Learn How to grow Fritillaria Imperialis, its related species in
the Liliaceae family, the Persica, Meleagris, & Michailovskyi, Purchase these Tropical flowers for your garden.
All of these are bell shaped flowers that are incredible to look at with its dangling flowers looking as if they’re bells waiting to be rung.
There are up to 90 plus species of the Fritillaria but only a small handful that you can purchase to grow in your tropical gardens.
These incredibly showy tropical flowers can reach an impressive 5 feet tall, unfortunately this unique and exotic looking flowers don’t smell good at all, so don’t plant them under a window that you open often.
These bell shaped perennial flowers come in shades of orange, yellow, are the most popular colors in different shades and last but not least red and purple flowers.
When you decide to growing fritillaria you will notice how they are quite a focal point in you flower bed without trying. Its long green leaves sprouting from the top of this cluster of hanging bell flower is quite impressive and dramatic.
For best results they need to be planted in the fall if you want the blooms to come out in the spring.
Its also good to know ahead of time that they do not do well as container plants.
Buy Tropical Fritillaria Imperialis
If you want to grow a Tropical flower in your garden then these exotic flowers are perfect for you and your garden.
The best conditions for growing these plants are if you are growing them with mulch you'll be able to grow them in zones 4 to 7. But if you’re not using mulch the best zones for growing them are 8 to 11 which are typical tropical and subtropical conditions.
As far as planting weather its bulb or by seeds the early in the season the better, which is and never let the seeds or bulbs sit around try to plant them immediately. If you must wait a while put them in the refrigerator until you can plant them.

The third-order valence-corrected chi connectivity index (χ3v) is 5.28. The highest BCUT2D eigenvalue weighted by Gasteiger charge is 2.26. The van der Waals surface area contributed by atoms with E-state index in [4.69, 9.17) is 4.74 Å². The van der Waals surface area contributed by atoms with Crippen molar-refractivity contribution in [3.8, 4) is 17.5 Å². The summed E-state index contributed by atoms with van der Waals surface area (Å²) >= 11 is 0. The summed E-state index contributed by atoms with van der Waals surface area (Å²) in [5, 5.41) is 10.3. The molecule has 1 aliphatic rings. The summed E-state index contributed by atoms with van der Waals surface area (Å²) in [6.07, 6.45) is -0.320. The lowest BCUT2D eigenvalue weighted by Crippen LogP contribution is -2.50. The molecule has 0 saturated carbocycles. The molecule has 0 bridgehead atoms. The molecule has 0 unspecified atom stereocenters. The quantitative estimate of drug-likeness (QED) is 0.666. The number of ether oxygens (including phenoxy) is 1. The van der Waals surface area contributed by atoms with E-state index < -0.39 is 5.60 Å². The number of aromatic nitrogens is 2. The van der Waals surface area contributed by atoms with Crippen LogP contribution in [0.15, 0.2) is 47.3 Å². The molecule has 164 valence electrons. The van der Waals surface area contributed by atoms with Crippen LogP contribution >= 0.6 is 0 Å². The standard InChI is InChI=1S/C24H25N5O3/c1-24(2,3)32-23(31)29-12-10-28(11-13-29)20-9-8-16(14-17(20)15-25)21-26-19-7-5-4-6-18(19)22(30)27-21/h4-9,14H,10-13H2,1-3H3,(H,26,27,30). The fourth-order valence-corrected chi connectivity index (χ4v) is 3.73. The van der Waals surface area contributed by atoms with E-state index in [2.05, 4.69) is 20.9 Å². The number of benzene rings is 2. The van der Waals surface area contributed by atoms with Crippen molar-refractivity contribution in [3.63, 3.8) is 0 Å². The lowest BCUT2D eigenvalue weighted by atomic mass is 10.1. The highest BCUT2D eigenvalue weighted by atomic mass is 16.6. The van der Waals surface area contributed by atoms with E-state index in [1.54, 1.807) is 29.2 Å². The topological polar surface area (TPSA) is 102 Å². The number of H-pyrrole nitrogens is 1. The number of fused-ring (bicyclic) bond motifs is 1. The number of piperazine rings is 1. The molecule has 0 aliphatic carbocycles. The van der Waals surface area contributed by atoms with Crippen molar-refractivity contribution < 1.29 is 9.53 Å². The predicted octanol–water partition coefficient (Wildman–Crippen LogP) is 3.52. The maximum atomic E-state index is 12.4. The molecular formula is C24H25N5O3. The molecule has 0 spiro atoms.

Make sure to plan it full hot sun but it can tolerate a little shade. In fact it might do better with a touch of shade in more southerly gardens where the sun may be more intense.
Plant the bulb or seeds 3 to 5 inches deep and 2 to 3 inches apart for the best results.
They do tend to like somewhat acidic gardens so peat moss can be added before planting. After planting, a little can be gently cultivated between bulbs but do not disturb the bulb if possible. Like most fritillaria, they do resent being moved once established.
The Fritillaria Imperialis can be tricky to grow and it is very important that it has good drainage.
If you can plant these on a bed of gravel, and surround with lots of sand it actually loves these conditions.
Alternatively, angle each bulb sideways to keep water from collecting in the depression at the top of the bulb.
Soil should be alkaline, and enriched with organic matter like humus. Also to get better quality of growing conditions, you can add black peat to your existing soil.
Water well in spring but in the summer it won’t need as much watering, letting it dry out completely between watering is best.
Also make sure to protect if from wind because of it growing on long stems and being top heavy, this beautiful flower can be damaged by strong winds.
Once established, bulbs should be left undisturbed it could cause your plant to die if moved.
Remember that it has an unpleasant odor and is often sold to drive moles away from your garden because of its horrible fragrance.